But Rachel and I did not attend to meet guests or see strange booths. Photos and autographs with even the only slightly rich and famous are expensive. I go to conventions for two things: buying Funko Pops! I can’t get normally at marked up prices, and having small children shyly sidle up to me to ask for photographs. I am happy to report that I got everything I wanted out of the roughly four hours that Rachel and I were there.

Rachel, however, likes to go to panels. Were there panels? It’s difficult to say. Certainly the convention had a few areas that looked like panel rooms set up near where the guests were stationed, but who could hear what was going on inside over the noise? About every twenty minutes, a voice would come over the speakers and helpfully say:

“Kerflah-flahflah? Toneedly naday. Franks mmm.”

The voice could have been announcing panels. It could have been announcing a sale on hotdogs. It could have been announcing the need for a mass evacuation. We would have continued to debate the pros and cons of buying Harry Potter scarves even if we were in imminent danger of being stampeded. At least being so might have ended our discussion for us.

We saw no sign whatsoever of panels otherwise. No signs with a schedule. No papers being handed out. I definitely remember getting the latter last year. Perhaps to save paper the convention had decided to let us look up the schedule online. Perhaps they only gave those out to people who came the first day. There were several strange decisions like that. I overheard in line that no one was allowed to pick up wristbands for days two or three early, and even that people with three days passes that got theirs on Friday were required to stand in the forever line with the rest of us one day plebeians for about thirty minutes.

However, Rachel did get her pagh checked by a random photographer, which surely more than made up for her lack of attending a useful panel on makeup or art. The look on her face when the man grabbed her ear more than made up for it for me.

Several hours, multiple Funko Pops!, and three knitted octopuses later, Rachel and I decided we had had our fill of cramped, overwarm adventure. We set out through the now empty front of the building, back around to the car—which, despite the hidden threat of towing, remained in place—and headed home. Since then, I have heard it on good authority that the convention holders intend next year to work on the lines and the air conditioning. Still I learned three important life lessons:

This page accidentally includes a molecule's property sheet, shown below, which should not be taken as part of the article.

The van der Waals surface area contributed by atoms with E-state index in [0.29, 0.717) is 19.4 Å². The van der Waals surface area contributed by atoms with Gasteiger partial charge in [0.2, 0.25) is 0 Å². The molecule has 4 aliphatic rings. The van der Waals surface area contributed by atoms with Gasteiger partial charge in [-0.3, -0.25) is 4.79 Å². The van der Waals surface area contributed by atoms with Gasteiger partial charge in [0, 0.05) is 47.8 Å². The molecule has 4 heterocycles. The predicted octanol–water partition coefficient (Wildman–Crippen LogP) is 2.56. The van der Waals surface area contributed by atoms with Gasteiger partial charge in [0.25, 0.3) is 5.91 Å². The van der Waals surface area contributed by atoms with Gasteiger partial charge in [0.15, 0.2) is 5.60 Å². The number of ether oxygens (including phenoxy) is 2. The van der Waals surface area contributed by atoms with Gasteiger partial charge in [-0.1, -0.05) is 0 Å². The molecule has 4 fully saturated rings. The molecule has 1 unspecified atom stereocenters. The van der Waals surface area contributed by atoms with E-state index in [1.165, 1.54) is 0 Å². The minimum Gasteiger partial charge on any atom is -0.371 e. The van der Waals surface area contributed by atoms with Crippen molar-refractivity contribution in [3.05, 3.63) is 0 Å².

1. I hate standing in line
  2. I hate standing in crowds.
  3. I can’t wait to do the exact same thing next year.


Jeremy Martinez

1187011_619716558121120_935874266_nJeremy is a lover of all things comics, movies, and games. He was born and raised in Santa Fe, New Mexico and has attended both the Santa Fe and Albuquerque Comic-Con multiple times. He is an aspiring video game developer/producer and hopes to one day attend the coveted San Diego Comic-Con.



Two weeks ago a few of my cousins and I attended the annual Colorado Springs Comic-Con. CarOnly previously having attended the Santa Fe and Albuquerque Comic-Cons, this was my first out of state convention. The celebrity guest list was one of the biggest I had seen, cosplayers were everywhere and, of course, the artists/vendors were aplenty. It was held at the Altered Reality Events Center which, upon arrival was a little surprising. Instead of hotel ballrooms or large convention centers, this was what used to be a grocery store with some added improvements to handle large crowds. Even though the outside was strange to me, it looked common place to all other attendees. The space where the celebrity guests were located was roomy and well organized for fans to walk freely but also easily access lines for autographs and photo ops. On the other hand the main room where the artists and most of the vendors set up was large but filled to tight for attendees to comfortably walk, line up, and enjoy the art.